• Keep each test oracle focused on only the results necessary to validate its test.
    • Design time-related tests to allow tolerance for execution in non-real time operating systems. The common practice of allowing a 5-10 percent margin for late execution reduces the potential number of false negatives in test execution.
    • Treat your test code with the same respect as your production code. It also must work correctly for both positive and negative cases, last a long time, and be readable and maintainable.
    • Get together with your team and review your tests and test practices to share effective techniques and catch bad habits. It may be helpful to review this section during your discussion.
  • Practices to avoid, or "anti-patterns"
    • Having test cases depend on system state manipulated from previously executed test cases (i.e., you should always start a unit test from a known and pre-configured state).
    • Dependencies between test cases. A test suite where test cases are dependent upon each other is brittle and complex. Execution order should not be presumed. Basic refactoring of the initial test cases or structure of the UUT causes a spiral of increasingly pervasive impacts in associated tests.
    • Interdependent tests. Interdependent tests can cause cascading false negatives. A failure in an early test case breaks a later test case even if no actual fault exists in the UUT, increasing defect analysis and debug efforts.
    • Testing precise execution behavior timing or performance.
    • Building "all-knowing oracles". An oracle that inspects more than necessary is more expensive and brittle over time. This very common error is dangerous because it causes a subtle but pervasive time sink across the complex project.
    • Testing implementation details.
    • Slow running tests.

Test Driven Development (TDD) Vs. Traditional Development (Figure 4A and 4B) [7]

In TDD, test cases are written before the code itself; at that point, they are unpassable (‘red’). Code is written specifically to pass a given test case. When the written code successfully passes the test (‘green’), the passing code is refactored into a more elegant module – without introducing any new functional elements. Known as ‘red-green-refractor,’ this process is the mantra of TDD. If implemented correctly, it can be carried out five times in an hour. Iterations continuously integrated into the overall application build, ensuring the end product has been successfully tested at every step in its development.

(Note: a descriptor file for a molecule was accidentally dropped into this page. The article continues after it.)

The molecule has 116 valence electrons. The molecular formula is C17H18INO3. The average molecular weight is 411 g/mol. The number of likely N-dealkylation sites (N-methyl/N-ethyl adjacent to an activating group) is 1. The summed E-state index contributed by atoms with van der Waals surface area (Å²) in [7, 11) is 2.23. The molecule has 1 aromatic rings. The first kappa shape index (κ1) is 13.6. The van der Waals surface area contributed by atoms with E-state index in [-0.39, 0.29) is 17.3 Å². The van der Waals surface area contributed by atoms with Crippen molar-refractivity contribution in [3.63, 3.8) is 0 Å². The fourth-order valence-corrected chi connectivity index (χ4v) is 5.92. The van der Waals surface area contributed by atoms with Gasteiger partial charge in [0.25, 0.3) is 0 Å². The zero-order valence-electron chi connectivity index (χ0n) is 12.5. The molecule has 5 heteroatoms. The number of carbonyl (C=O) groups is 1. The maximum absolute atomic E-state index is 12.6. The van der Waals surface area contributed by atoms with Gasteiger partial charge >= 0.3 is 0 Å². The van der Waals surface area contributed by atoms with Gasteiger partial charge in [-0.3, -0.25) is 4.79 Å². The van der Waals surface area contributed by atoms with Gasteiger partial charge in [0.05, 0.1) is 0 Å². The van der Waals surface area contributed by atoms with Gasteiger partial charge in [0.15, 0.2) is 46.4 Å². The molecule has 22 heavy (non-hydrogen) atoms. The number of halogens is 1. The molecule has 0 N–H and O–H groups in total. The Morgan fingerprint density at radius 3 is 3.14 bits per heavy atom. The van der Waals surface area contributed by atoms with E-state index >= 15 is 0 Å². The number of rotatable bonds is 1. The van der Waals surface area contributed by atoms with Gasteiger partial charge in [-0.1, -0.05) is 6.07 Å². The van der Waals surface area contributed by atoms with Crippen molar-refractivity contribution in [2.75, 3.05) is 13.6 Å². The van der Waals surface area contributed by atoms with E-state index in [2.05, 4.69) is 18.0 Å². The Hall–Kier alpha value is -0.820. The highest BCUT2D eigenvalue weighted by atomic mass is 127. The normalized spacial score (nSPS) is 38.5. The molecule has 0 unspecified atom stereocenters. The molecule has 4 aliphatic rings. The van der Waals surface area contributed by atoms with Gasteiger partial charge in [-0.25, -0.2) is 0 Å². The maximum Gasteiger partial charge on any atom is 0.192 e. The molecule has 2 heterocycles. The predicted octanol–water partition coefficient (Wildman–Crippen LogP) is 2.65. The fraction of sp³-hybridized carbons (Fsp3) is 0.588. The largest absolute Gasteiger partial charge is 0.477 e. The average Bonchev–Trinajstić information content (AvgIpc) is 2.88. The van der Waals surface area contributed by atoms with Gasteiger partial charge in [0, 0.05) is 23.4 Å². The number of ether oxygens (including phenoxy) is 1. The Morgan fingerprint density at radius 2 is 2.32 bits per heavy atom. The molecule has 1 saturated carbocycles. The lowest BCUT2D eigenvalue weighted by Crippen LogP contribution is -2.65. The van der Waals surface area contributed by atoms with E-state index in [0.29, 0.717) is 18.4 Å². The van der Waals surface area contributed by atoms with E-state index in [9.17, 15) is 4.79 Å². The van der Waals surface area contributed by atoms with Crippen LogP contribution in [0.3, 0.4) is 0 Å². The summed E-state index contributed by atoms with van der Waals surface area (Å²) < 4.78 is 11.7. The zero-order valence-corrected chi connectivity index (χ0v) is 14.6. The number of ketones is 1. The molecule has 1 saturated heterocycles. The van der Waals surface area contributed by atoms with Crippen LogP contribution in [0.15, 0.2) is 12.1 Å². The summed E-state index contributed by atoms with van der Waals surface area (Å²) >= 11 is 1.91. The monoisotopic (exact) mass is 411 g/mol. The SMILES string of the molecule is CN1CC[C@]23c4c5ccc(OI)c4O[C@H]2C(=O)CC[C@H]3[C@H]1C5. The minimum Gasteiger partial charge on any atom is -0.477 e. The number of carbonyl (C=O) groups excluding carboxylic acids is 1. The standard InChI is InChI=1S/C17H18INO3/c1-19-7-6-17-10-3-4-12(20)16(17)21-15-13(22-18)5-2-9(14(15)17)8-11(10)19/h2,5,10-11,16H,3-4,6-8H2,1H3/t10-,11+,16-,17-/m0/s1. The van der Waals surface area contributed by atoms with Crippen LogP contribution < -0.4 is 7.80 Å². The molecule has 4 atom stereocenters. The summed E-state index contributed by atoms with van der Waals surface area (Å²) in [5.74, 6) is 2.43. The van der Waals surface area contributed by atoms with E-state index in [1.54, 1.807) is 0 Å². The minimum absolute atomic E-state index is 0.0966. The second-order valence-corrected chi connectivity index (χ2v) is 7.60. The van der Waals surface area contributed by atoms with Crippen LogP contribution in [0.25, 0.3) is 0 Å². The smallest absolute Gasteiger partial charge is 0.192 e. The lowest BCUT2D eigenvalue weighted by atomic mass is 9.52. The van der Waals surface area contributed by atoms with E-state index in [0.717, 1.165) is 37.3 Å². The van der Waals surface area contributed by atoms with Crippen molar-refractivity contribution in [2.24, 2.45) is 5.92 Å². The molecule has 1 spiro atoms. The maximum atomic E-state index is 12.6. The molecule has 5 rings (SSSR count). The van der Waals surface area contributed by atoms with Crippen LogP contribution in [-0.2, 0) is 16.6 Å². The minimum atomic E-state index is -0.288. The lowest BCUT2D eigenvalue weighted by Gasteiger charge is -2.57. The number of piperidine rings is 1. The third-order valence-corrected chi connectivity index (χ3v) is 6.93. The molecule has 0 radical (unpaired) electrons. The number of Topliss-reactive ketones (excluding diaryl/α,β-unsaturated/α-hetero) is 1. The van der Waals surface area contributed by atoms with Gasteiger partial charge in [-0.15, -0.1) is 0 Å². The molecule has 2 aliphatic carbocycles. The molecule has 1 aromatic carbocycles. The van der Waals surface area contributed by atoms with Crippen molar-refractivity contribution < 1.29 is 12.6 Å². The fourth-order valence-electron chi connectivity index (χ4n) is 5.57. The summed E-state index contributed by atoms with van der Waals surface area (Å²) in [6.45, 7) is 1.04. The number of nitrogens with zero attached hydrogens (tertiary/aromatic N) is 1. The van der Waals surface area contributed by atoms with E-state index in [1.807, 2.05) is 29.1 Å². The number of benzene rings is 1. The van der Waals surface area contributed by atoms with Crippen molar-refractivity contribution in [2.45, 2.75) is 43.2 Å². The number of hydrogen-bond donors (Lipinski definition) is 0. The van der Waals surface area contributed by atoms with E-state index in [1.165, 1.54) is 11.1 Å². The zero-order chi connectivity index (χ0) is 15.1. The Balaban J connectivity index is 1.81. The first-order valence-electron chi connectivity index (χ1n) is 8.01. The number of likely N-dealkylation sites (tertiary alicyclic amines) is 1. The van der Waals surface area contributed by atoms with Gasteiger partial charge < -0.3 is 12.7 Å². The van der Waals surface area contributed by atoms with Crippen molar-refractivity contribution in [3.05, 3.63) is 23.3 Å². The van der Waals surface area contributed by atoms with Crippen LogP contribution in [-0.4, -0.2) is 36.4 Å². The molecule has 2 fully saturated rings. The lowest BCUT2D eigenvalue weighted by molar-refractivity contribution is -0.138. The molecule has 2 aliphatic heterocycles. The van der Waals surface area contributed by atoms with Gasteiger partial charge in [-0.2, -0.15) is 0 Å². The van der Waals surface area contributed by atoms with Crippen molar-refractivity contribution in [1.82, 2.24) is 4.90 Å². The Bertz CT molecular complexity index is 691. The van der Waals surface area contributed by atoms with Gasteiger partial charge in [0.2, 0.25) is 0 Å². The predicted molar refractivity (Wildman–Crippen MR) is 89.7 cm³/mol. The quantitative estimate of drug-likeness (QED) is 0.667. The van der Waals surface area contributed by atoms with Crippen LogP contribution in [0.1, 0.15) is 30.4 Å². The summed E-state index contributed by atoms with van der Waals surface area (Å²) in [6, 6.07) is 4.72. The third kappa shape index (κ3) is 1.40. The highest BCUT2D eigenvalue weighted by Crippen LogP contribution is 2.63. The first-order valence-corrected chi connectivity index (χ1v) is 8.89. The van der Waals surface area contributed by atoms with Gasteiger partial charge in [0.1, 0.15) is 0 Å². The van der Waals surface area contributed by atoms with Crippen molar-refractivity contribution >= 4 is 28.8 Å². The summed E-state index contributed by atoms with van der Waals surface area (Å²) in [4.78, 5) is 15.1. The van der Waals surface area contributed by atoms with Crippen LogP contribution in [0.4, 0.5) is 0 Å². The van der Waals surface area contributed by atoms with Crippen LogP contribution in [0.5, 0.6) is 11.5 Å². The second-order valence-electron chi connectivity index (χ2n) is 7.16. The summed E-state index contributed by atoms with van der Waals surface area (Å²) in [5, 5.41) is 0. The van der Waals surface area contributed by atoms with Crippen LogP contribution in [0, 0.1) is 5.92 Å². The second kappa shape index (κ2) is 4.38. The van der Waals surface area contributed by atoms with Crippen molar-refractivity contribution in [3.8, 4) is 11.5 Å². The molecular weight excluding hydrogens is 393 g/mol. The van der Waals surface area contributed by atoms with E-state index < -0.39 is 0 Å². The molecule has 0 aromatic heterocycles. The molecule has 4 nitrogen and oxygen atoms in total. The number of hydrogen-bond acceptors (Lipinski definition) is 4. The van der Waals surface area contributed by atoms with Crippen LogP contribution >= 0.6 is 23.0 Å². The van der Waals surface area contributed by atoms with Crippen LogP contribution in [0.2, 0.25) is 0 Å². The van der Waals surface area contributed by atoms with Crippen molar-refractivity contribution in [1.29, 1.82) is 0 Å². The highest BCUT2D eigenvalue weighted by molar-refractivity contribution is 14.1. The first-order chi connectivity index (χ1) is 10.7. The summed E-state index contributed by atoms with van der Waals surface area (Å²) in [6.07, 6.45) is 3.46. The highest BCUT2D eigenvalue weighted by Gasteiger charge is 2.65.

Test Driven Development
Figure 4A source: Base36

The TDD methodology exists in contrast to traditional development modes, which concentrate testing at the end of the development process:

Traditional Development
Figure 4B source: Base36

Clearly, traditional development methods lack the continuously integrated granular test cases that correlate to specific pieces of logic characteristic of the TDD model. This is a big stumbling block – it means that with traditionally developed software, there is no effective way to test how a given change will affect the greater system.

Benefits of Test-Driven Development [8]

  • Acceptance Criteria: When writing some new code, you usually have a list of features that are required, or acceptance criteria that needs to be met. You can use either of these as a means to know what you need to test and then, once you've got that list in the form of test code, you can rest safely in the knowledge that you haven't missed any work.
  • Focus: You're more productive while coding, and TDD helps keep that productivity high by narrowing your focus. You'll write one failing test, and focus solely on that to get it passing. It forces you to think about smaller chunks of functionality at a time rather than the application as a whole, and you can then incrementally build on a passing test, rather than trying to tackle the bigger picture from the get-go, which will probably result in more bugs, and therefore a longer development time.
  • Interfaces: Because you're writing a test for a single piece of functionality, writing a test first means you have to think about the public interface that other code in your application needs to integrate with. You don't think about the private methods or inner workings of what you're about to work on. From the perspective of the test, you're only writing method calls to test the public methods. This means that code will read well and make more sense.
  • Tidier Code: Continuing on from the point above, your tests are only interfacing with public methods, so you have a much better idea of what can be made private, meaning you don't accidentally expose methods that don't need to be public. If you weren't TDD'ing, and you made a method public, you'd then possibly have to support that in the future, meaning you've created extra work for yourself over a method that was only intended to be used internally in a class.